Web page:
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This Japanese pill could kill the flu in a day, but there’s a problem

POSTED: February 14, 2018 4:59 a.m.
Herb Scribner/

The drug maker Shionogi said that its new flu treatment only needs 24 hours to kill the flu, at least according to a late-stage trial it conducted on America and Japanese patients.

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A Japanese drug maker might have created a pill that could cure the flu in a single dose.

The drug maker Shionogi said that its new flu treatment succeeds in 24 hours, at least according to a late-stage trial it conducted on American and Japanese patients, The Wall Street Journal reported.

The cure works faster than any other medication and only needs a single dosage.

According to USA Today, Tamiflu, a popular anti-flu drug, requires two doses a day for five days — three times longer to kill the flu virus.

The Swiss company Roche, which created the flu treatment Tamiflu, helped to develop the Japanese drug, too

However, this potential flu killer wouldn’t be available at U.S. stores until at earliest 2019.

This year’s flu season has been particularly troubling for Americans, with numbers surging to levels comparable to the swine flu pandemic that ravaged the U.S. in 2009, according to The Washington Post.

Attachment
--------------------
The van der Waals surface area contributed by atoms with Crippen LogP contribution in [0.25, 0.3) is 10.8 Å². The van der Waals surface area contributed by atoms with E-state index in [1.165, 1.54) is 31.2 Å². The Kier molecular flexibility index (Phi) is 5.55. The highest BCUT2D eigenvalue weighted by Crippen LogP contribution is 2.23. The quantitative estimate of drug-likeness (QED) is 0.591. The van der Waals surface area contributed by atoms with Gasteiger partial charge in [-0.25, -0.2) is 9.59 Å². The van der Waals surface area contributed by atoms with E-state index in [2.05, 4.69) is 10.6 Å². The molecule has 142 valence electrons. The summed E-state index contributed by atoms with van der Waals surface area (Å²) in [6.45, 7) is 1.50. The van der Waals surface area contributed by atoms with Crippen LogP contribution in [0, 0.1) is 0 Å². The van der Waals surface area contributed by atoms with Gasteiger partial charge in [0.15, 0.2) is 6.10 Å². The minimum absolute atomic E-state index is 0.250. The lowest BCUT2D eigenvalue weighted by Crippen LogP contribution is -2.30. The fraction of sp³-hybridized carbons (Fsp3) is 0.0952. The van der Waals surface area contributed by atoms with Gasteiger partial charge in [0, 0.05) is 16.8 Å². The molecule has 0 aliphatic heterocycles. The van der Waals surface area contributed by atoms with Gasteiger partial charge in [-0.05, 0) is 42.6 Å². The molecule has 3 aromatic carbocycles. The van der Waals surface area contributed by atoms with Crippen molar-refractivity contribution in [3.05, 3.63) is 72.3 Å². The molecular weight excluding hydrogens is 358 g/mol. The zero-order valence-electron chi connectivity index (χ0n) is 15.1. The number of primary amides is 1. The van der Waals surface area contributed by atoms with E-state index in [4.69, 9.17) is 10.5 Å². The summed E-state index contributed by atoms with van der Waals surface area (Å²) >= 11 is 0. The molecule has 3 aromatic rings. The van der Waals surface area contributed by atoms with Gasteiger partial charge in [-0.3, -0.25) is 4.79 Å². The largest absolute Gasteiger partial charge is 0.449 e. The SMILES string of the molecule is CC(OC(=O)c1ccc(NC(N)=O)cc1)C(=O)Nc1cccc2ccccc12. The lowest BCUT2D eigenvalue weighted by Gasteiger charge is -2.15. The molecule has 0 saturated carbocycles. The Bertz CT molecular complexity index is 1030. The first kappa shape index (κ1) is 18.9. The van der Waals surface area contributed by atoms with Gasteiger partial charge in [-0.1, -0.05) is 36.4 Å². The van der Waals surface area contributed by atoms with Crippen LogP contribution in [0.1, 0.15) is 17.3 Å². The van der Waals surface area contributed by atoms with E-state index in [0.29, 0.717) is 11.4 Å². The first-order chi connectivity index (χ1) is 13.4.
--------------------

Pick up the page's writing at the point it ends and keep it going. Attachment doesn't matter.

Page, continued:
Anne Schuchat, acting director of the Centers for Disease Control and Prevention, told the Post that she is awaiting more information about the level of people affected.

“This does not mean we’re having a pandemic,” Schuchat said. “But it is a signal of how very intense the flu season has been. We may be on track to break some recent records.”

According to Fortune, more than 4,000 Americans died from pneumonia or influenza so far this year. That number will likely rise as more data becomes available.

“It gets worse. The death toll in future weeks is expected to grow even higher because flu activity is still rising — and the number of deaths follow the flu activity,” Fortune reported.

In fact, Schuchat from the CDC told Fortune that the recent rise in flu activity will lead to more hospitalizations and deaths.

And, she said, the flu season may not end for months.

“We have a lot to learn still about influenza,” she said, according to Fortune. “It’s a wake-up call about how severe influenza can be, and why we can never let down our guard.”
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